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Mass Morality

Theater Preview

Mar. 26, 2008
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Democrats and Republicans, liberals and conservatives: Americans may hold different positions, but they still seem to be playing for the same team. Unfortunately, an increasing number of indicators in the environment and the global economy would lead some to believe that they’re on the losing team. This thought can be difficult to accept—unless you happen to be looking at things from the outside.

Years ago, playwright Bill C. Davis, an outsider to the Catholic Church, peered into the nature of liberal progressivism versus conservative traditionalism with the feature-length stage comedy Mass Appeal. This week, In Tandem Theatre continues its season with a production of Davis’ play in their new space at the Tenth Street Theatre.

Michael Perez stars as an iconoclastic young seminarian who clashes with an old, established priest (Michael Duncan) as both struggle with the same problems presented by a changing society. The play has been criticized for employing stereotypes, but director and In Tandem co-founder Chris Flieller disagrees with that assessment.

“The core of the play is not concerned with dogma or stereotypes,” he says. “The play’s message is about human nature and the reminder that in any story involving the church, we are still working with inherent human strengths and weaknesses.” It is those basic strengths and weaknesses that fuel the production. In any established institution, there tends to be a clash between youth and experience, and this play touches on some of the issues that are currently controversial in Christianity.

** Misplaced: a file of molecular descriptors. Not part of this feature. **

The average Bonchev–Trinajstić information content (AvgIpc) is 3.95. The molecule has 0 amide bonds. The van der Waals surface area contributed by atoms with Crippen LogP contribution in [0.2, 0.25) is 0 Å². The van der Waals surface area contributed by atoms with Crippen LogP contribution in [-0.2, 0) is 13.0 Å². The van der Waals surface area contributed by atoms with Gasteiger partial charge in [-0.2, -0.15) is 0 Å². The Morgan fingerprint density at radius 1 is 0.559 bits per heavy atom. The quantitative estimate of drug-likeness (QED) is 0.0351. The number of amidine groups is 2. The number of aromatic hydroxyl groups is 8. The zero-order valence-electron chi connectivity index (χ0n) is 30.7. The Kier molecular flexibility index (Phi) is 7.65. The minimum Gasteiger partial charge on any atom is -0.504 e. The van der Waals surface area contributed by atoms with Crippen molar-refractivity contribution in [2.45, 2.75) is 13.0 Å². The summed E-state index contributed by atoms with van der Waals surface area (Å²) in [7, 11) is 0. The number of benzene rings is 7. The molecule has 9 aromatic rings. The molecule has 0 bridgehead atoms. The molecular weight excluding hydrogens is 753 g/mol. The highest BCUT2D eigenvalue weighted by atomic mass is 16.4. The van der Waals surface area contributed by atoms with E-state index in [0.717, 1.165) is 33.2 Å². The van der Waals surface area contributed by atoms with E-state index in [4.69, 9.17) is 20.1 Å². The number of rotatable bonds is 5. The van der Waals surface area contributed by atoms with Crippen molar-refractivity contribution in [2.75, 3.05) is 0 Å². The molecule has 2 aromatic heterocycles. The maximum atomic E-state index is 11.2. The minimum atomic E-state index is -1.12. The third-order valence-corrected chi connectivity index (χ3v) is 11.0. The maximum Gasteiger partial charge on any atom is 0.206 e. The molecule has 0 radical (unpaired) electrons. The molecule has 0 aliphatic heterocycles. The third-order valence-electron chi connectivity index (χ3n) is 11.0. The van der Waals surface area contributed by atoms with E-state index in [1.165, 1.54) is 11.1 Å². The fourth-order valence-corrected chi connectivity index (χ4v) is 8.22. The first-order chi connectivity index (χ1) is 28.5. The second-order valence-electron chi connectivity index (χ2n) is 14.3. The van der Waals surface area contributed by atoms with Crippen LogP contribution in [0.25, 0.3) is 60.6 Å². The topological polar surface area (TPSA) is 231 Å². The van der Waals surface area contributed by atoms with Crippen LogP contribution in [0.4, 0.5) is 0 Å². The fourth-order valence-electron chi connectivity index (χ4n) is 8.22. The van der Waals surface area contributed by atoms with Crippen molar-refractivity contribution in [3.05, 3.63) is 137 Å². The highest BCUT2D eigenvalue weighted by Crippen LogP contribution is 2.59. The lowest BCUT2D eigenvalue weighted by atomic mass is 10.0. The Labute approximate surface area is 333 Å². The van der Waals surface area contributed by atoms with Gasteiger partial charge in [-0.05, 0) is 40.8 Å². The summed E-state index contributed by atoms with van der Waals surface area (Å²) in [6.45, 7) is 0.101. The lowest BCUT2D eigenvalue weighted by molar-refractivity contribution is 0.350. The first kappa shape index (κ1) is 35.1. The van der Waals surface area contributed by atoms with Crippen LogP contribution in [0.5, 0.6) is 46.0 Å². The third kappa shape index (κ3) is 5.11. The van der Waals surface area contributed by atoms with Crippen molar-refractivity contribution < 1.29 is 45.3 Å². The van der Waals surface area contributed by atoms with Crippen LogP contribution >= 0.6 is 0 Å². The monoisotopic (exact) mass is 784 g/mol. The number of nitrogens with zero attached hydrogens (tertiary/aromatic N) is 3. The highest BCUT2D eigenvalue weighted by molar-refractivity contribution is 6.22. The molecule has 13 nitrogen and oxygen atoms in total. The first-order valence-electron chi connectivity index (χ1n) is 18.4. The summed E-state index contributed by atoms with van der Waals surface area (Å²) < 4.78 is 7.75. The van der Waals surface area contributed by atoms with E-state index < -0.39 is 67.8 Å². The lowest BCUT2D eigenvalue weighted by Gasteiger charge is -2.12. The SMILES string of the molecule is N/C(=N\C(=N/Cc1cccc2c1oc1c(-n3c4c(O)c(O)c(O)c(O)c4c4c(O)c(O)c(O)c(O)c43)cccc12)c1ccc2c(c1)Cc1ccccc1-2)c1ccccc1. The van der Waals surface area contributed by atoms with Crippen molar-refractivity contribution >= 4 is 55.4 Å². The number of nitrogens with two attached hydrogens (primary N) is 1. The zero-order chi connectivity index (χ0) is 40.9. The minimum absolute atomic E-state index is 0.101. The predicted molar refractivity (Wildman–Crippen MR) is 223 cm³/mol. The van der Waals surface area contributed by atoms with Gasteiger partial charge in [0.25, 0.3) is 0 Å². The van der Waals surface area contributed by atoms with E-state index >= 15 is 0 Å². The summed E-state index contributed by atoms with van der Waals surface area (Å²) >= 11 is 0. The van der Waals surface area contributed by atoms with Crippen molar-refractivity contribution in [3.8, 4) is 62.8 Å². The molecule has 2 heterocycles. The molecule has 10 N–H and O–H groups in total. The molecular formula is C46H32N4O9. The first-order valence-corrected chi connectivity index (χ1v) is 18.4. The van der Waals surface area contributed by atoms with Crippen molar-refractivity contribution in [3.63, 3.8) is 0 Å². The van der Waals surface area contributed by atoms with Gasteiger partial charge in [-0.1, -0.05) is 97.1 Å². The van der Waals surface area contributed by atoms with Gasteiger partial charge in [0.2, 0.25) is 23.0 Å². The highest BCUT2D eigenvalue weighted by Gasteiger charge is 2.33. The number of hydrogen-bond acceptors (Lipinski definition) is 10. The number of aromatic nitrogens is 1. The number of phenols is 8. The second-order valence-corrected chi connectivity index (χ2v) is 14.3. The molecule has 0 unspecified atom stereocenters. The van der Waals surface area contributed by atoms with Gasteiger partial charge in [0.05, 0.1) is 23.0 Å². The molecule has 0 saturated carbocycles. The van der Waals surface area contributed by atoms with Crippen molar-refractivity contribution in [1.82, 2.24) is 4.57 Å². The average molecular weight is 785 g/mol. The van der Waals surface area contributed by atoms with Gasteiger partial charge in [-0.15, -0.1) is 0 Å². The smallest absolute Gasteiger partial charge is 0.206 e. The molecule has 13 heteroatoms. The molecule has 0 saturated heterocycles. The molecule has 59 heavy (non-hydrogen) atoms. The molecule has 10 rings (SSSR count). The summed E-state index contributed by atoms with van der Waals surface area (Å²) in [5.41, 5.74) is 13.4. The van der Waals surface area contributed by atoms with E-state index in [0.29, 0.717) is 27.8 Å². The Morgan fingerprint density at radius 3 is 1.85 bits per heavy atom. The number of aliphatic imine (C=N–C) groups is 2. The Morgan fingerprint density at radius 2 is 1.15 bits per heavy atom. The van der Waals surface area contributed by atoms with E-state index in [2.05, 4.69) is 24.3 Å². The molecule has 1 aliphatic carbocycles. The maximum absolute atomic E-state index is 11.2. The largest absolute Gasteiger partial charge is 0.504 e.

One can imagine the struggle between old and new when walking into In Tandem’s new space at the Tenth Street Theatre. The new theater is located in the Calvary Presbyterian Church on West Wisconsin Avenue. Given that an established church might take issue with a production like this taking place within its walls, I asked Flieller if the situation posed any issues for the show.

“There was a discrepancy as to how to pronounce the word ‘ecumenism,’ so we asked the pastor one day while he was making his lunch, and he helped us out,” Flieller said, joking. “Other than that, they’re just coming to see it.”

All joking aside, Flieller says that In Tandem’s autonomy was written into the lease agreement with the church. “When…we met with the church board of directors…it was agreed that In Tandem Theatre would produce material in line with our mission and that Calvary Presbyterian Church would not attempt censure,” he says.

In Tandem had already decided to produce this play before knowing where it would occur. “We chose this play because of its strong writing and current relevance,” Flieller says, “raising issues of human needs and weaknesses and choices that test one’s moral fiber.”

In Tandem’s production of Mass Appeal runs March 27 through April 13.


Would white supremacists, neo-Nazis and the Ku Klux Klan pose the same threat they do now if a mainstream Republican were president instead of Donald Trump?

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